As the end of my A levels where looming this meant that the triathlon season was finally getting into full swing. On Thursday the 22nd June I finished my last exam and went straight to the airport which was a little bit of a rush but adds to all the excitement. We arrived in Dusseldorf, Germany late Thursday night giving me Friday and Saturday to familiarise myself with the course and to register. As with larger races we racked our bikes the night before as many keen cyclists may know this can be a daunting time as normally your bike is wrapped up in a blanket in the comfort of your home but for one night I’m sure it was fine. As most nights before a race the major carb load was on and I filled my boots with plenty of pasta and had an early night ready for race day on Sunday.
After managing to get a good night’s sleep I woke up on race day with a mixture of nerves and excitement but as soon as I pulled on the Great Britain kit for the first time I was absolutely buzzing and ready to race. As I walked across to transition there was a brilliant atmosphere, I placed my cycling shoes onto my bike and attached them in place with my elastic bands, placed my helmet on the bars and put my running shoes next to my bike filled with talc so that they can just be slipped on.
As the temperature of the water was hot enough to not wear I wetsuit I chose not to as the run from the swim to transition was about 600m so I thought that not wearing a wetsuit would save time and it was the right decision. When we were given the signal we all jumped off the pontoon into the water and then held on waiting for the claxon for the mass start. I always think that this is the tensest moments of the race, as everyone finally falls silent and everyone is in their ‘race mode’. As the swim started I felt really relaxed and held the pace which I wanted too which resulted in me having a very good swim which put me in a good position for the rest of the race. The exit from the swim was up a flight of stairs which isn’t the easiest straight out of the swim with jelly legs but when I finally reached the top I took off my hat and goggles and started the long run to my bike. Once I was finally in transition I placed my hat and goggles in the box provided, quickly put on my helmet and headed off on the bike.
So far all was going well. I headed out on the bike course feeling good however what was to happen next was not what I planned! I knew that this was a very technical bike course before I set out but what we didn’t realise that when we were in the swim it had rained which made the bike course quite slippery. I took the first few corners carefully but unluckily on one of the corners heading out of the town to go out over the bridge my rear wheel slipped from underneath me and there was only one way I was going and that was down with my bike still attached! It skidded across the floor but I wasn’t going to give up at this point, I’d been waiting and training for a year for this race and this wasn’t going to stop me from carrying on. So I got up knocked my handle bar hoods back into place and carried on. As I looked down I could see a few grazes and blood but at this point I wasn’t in pain as the adrenaline had taken over.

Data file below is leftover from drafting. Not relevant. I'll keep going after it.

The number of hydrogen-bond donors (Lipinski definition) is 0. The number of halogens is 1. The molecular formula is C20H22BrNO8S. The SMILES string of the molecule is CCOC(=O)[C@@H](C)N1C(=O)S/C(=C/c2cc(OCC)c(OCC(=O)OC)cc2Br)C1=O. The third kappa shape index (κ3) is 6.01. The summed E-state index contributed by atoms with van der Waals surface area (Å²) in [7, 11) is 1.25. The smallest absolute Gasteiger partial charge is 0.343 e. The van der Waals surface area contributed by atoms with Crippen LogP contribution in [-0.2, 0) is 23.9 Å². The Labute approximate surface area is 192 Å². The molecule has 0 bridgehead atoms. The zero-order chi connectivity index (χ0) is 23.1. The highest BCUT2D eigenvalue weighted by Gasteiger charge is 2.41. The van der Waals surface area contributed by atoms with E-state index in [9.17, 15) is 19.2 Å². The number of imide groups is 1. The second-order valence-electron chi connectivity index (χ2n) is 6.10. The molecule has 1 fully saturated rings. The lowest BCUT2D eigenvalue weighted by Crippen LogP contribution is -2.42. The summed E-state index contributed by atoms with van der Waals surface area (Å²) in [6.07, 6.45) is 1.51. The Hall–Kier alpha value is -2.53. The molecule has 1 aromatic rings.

I carried on and was seeing quite a few people in the same state in which I was which ensured me that it wasn’t just my clumsy self that made my come off but that this course was causing a lot of problems for the other competitors as well.
As I got to the end of the 20km bike I dismounted and headed back into transition to rack my bike and get my running shoes on. I headed out on the run feeling quite good and managed to gain a bit of time back which I lost on the bike and managed to finish 9th which I was happy with as I aimed for a top 10 . After I finished the pain then started to set in , I was shown to a first aid tent where I was checked over and thankfully I had no broken ribs just soft tissue damage and a lot of bruises but as this was my first time representing Great Britain it was an amazing experience which could never be replaced. My first European championships where the best racing experience which I ever had and hopefully the Europeans next year in Scotland will go a bit better for me.
One of our Coaches Ed Beech for the last few months has been working towards his IRONMAN Certified coaching qualification and we are pleased to say he now qualified as an IRONMAN Certified Coach.
The course was a lot tougher and more in depth than Ed was expecting, but with a lot of focus and determination it is an excellent addition to his personal coaching qualifications ensuring Ed is at the top of his game.
Ed will now be part of the IRONMAN Certified Coach match program which help expand the reach of Amphibian Triathlon Coaching.
Ed is a active member of the Shrewsbury Triahtlon Club (SYTri) Coaching Team, so this addition to his coaching qualifications will benefit current and future members of the club. Ed can normally be found at the clubs Run Track Session on a Thursday evening (18:00) at SCAT London Road, Shrewsbury, if you fancy a chat about your coaching requirements or complete the contact form and one of the Amphibian Team will be in touch.
During their Level Two Triathlon Coaching course Ed & Toni came up with the initial idea of starting Amphibian, a local coaching business offering bespoke 1 to 1 coaching. Ed & Toni decided to approached Sam to join the partnership who was already offering 1 to 1 coaching and he in turn suggested getting Tina on board. With that the partnership was formed.
Amphibian offers discount to current SYtri members on the following services.
Find out more about the services Amphibian Triathlon Coaching offer HERE